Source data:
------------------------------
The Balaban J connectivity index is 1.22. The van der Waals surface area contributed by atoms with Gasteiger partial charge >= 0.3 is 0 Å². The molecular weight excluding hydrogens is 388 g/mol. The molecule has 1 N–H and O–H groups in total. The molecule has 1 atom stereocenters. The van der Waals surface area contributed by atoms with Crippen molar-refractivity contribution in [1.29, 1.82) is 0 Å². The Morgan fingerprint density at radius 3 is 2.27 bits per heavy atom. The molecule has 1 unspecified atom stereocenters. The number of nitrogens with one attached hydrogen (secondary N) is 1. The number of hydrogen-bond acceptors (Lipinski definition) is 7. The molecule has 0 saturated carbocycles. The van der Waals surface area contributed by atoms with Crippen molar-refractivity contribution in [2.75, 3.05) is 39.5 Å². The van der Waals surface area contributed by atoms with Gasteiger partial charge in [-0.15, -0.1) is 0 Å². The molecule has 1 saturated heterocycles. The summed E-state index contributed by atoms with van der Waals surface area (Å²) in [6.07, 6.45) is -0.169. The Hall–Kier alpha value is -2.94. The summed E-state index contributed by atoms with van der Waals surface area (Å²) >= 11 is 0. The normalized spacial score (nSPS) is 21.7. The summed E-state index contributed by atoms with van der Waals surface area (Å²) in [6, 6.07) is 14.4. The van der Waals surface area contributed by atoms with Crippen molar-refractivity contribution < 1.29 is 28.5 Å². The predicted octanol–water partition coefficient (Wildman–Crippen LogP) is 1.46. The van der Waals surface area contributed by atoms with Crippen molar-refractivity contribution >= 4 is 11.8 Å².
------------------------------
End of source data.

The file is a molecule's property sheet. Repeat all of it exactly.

The Balaban J connectivity index is 1.22. The van der Waals surface area contributed by atoms with Gasteiger partial charge >= 0.3 is 0 Å². The molecular weight excluding hydrogens is 388 g/mol. The molecule has 1 N–H and O–H groups in total. The molecule has 1 atom stereocenters. The van der Waals surface area contributed by atoms with Crippen molar-refractivity contribution in [1.29, 1.82) is 0 Å². The Morgan fingerprint density at radius 3 is 2.27 bits per heavy atom. The molecule has 1 unspecified atom stereocenters. The number of nitrogens with one attached hydrogen (secondary N) is 1. The number of hydrogen-bond acceptors (Lipinski definition) is 7. The molecule has 0 saturated carbocycles. The van der Waals surface area contributed by atoms with Crippen molar-refractivity contribution in [2.75, 3.05) is 39.5 Å². The van der Waals surface area contributed by atoms with Gasteiger partial charge in [-0.15, -0.1) is 0 Å². The molecule has 1 saturated heterocycles. The summed E-state index contributed by atoms with van der Waals surface area (Å²) in [6.07, 6.45) is -0.169. The Hall–Kier alpha value is -2.94. The summed E-state index contributed by atoms with van der Waals surface area (Å²) >= 11 is 0. The normalized spacial score (nSPS) is 21.7. The summed E-state index contributed by atoms with van der Waals surface area (Å²) in [6, 6.07) is 14.4. The van der Waals surface area contributed by atoms with Crippen molar-refractivity contribution < 1.29 is 28.5 Å². The predicted octanol–water partition coefficient (Wildman–Crippen LogP) is 1.46. The van der Waals surface area contributed by atoms with Crippen molar-refractivity contribution >= 4 is 11.8 Å².